The Manila Massacre

ManilaEscape

The Manila massacre involved atrocities committed against Filipino civilians in the city of Manila, Philippines by Japanese troops during the World War II Battle of Manila (February 1945). The Manila massacre was one of several major war crimes committed by the Imperial Japanese Army, as judged by the postwar military tribunal. The Japanese commanding general, Tomoyuki Yamashita, and his chief of staff Akira Mutō, were held responsible for the massacre and other war crimes in a trial in late 1945 in Manila. Yamashita was executed on 23 February 1946 and Muto on 23 December 1948.

Prior to the battle, deciding that he would be unable to defend Manila with the forces available to him, and to preserve as large a force as possible to continue defensive operations in the rural mountain Luzon region of the Philippines, General Tomoyuki Yamashita had insisted on a complete withdrawal of Japanese troops from Manila in January, 1945. However, Yamashita’s order was ignored by approximately 10,000 Japanese marines under Rear Admiral Iwabuchi Sanji who chose to remain in Manila.

Sanji_Iwabuchi

Approximately 4000 Japanese army personnel were unable to leave the city due to the advance of the American and Filipino forces.

The envy of other Far Eastern cities before the war, lovely Manila, a melting pot of four cultures and the acknowledged Pearl of the Orient, turned completely to rubble and smoldering ash, wrack and ruin in the 28 days it gasped its last.  Its face changed forever, national as well as city administrators since then have barely seen to its proper post-war urban planning and reconstruction, with the exception of a few government buildings rebuilt to their original states
Beginning in February of 1945, Iwabuchi’s retreating forces destroyed much of the city.  They bombed and dynamited any building of importance, and destroyed the city’s infrastructure.  They murdered the men, raped and then murdered the Philippino women and girls, slaughtered the infants, and left them to rot.  No one was safe from the barbarity.

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Concordia College, which had become a refuge for nearly 2,000 infants, orphans, and patients transferred from other hospitals, was surrounded by Japanese soldiers.  They chained the doors, then simply fired the building.  This act was repeated at numerous locations throughout the city.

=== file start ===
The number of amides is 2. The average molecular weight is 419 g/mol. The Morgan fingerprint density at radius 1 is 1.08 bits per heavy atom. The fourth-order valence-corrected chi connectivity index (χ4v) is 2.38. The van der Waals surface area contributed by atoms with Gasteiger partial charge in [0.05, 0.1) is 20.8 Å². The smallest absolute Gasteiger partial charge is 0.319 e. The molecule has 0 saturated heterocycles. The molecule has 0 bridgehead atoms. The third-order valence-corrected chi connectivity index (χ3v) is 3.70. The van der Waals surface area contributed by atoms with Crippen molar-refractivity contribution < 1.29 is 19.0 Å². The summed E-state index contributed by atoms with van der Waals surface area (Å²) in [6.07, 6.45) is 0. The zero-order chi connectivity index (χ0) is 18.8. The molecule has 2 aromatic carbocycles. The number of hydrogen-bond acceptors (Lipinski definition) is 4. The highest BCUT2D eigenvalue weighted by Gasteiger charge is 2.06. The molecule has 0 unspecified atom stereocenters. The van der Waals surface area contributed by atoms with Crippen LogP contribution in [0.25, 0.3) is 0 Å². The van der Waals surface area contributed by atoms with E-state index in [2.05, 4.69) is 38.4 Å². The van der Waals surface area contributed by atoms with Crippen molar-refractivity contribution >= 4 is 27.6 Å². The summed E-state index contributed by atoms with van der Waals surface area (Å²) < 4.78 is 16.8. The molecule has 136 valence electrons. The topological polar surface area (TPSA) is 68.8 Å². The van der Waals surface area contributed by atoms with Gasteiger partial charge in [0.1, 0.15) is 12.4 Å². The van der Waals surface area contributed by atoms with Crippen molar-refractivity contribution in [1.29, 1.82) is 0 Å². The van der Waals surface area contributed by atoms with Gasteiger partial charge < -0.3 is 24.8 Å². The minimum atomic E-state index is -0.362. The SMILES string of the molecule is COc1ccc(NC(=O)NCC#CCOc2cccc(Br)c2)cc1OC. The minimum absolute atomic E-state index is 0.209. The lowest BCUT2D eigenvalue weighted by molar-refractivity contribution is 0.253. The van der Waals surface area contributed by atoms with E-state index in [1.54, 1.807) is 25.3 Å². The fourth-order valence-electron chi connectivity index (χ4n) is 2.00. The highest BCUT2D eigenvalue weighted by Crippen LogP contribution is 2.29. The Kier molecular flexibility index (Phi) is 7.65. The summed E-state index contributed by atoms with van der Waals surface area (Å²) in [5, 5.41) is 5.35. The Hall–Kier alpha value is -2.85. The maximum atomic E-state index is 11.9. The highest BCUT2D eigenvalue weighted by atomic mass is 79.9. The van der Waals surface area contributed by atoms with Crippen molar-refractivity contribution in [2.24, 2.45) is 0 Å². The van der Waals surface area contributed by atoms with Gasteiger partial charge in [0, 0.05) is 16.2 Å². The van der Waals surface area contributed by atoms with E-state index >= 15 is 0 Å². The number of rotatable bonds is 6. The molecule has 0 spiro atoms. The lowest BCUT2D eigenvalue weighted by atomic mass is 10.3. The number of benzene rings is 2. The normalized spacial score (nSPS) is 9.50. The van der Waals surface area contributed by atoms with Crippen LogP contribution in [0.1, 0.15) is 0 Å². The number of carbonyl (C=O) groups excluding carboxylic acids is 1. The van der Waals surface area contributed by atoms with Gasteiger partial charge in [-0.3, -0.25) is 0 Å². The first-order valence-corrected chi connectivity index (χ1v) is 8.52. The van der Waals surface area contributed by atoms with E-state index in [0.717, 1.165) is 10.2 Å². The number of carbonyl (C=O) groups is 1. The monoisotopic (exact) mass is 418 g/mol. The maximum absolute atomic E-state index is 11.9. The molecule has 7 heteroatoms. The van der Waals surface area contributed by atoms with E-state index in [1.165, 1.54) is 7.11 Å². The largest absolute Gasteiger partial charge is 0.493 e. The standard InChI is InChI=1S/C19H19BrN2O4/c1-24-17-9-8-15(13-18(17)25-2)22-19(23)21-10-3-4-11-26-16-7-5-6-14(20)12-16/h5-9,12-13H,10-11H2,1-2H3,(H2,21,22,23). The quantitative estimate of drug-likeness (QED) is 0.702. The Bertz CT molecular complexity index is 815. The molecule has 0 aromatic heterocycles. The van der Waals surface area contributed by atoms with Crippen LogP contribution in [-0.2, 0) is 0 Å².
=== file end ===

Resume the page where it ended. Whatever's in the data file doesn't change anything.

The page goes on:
On February 10, 1945, Japanese soldiers entered the Red Cross Building and killed everyone inside…patients, infants, nurses, and doctors.  Surviving soldiers told that nurses pleaded for the lives of the newborns and their mothers, but received only bullets or bayonets as a response.

Father Henaghan and three other Columbans serving in Our Lady of Remedies Parish, Malate, Manila, during World War II, Frs Peter Fallon, Patrick Kelly and Joseph Monaghan, were taken away by the Japanese on 10 February 1945 and never seen again. The fifth Columban in Malate, Fr John Lalor, was killed three days later while helping in Malate School, which had been turned into a hospital, when a shell exploded nearby. The five priests killed at Malate have been called the Malate Martyrs. Missionaries who stay with their people during war run the risk of being killed with them.

(L to R: Frs John Lalor, Patrick Kelly, Francis Vernon Douglas-he had already died in 1943, Peter Fallon, Joseph Monaghan, John Henaghan)

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At its agonizing climax brought forth 100,000 burned, bayoneted, bombed, shelled and shrapneled dead in the span of 28 days.  Unborn babies ripped from their mothers’ wombs provided sport: thrown up in the air and caught, impaled on bayonet tips.
As American forces worked their way through the city, they encountered the gruesome reminders of a vicious enemy and death…random, massed, purposed, intentional death.

 

The Manila Massacre reached all parts of the city and surrounding countryside.  No Philippino was safe, whether she or he was in the open or, in the case of February 10th, under the protection of the Red Cross.

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One thought on “The Manila Massacre

  1. Pingback: The evil of Japan during WWII | History of Sorts

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